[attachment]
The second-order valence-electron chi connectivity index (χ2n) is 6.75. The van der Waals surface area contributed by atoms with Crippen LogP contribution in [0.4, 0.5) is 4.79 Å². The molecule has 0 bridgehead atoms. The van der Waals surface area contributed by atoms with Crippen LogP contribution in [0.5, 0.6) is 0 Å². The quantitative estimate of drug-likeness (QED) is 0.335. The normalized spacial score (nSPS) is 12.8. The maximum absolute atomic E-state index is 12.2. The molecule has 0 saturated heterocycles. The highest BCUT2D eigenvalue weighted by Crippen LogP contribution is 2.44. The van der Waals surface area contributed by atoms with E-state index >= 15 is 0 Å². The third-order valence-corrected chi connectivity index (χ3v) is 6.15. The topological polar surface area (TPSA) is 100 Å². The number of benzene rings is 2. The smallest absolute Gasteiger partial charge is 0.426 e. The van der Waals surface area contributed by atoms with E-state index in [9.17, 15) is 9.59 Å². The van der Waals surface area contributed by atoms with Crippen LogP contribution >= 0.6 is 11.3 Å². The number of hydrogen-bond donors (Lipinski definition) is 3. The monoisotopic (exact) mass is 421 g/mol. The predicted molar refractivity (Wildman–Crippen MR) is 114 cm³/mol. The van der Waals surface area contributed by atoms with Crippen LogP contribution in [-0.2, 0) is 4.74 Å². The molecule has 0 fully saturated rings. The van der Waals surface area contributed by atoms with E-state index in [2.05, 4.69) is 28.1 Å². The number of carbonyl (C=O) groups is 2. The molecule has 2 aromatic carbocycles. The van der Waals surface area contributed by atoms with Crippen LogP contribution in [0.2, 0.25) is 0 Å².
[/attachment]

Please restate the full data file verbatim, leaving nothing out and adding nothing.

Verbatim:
The second-order valence-electron chi connectivity index (χ2n) is 6.75. The van der Waals surface area contributed by atoms with Crippen LogP contribution in [0.4, 0.5) is 4.79 Å². The molecule has 0 bridgehead atoms. The van der Waals surface area contributed by atoms with Crippen LogP contribution in [0.5, 0.6) is 0 Å². The quantitative estimate of drug-likeness (QED) is 0.335. The normalized spacial score (nSPS) is 12.8. The maximum absolute atomic E-state index is 12.2. The molecule has 0 saturated heterocycles. The highest BCUT2D eigenvalue weighted by Crippen LogP contribution is 2.44. The van der Waals surface area contributed by atoms with E-state index >= 15 is 0 Å². The third-order valence-corrected chi connectivity index (χ3v) is 6.15. The topological polar surface area (TPSA) is 100 Å². The number of benzene rings is 2. The smallest absolute Gasteiger partial charge is 0.426 e. The van der Waals surface area contributed by atoms with E-state index in [9.17, 15) is 9.59 Å². The van der Waals surface area contributed by atoms with Crippen LogP contribution >= 0.6 is 11.3 Å². The number of hydrogen-bond donors (Lipinski definition) is 3. The monoisotopic (exact) mass is 421 g/mol. The predicted molar refractivity (Wildman–Crippen MR) is 114 cm³/mol. The van der Waals surface area contributed by atoms with Crippen LogP contribution in [-0.2, 0) is 4.74 Å². The molecule has 0 fully saturated rings. The van der Waals surface area contributed by atoms with E-state index in [2.05, 4.69) is 28.1 Å². The number of carbonyl (C=O) groups is 2. The molecule has 2 aromatic carbocycles. The van der Waals surface area contributed by atoms with Crippen LogP contribution in [0.2, 0.25) is 0 Å².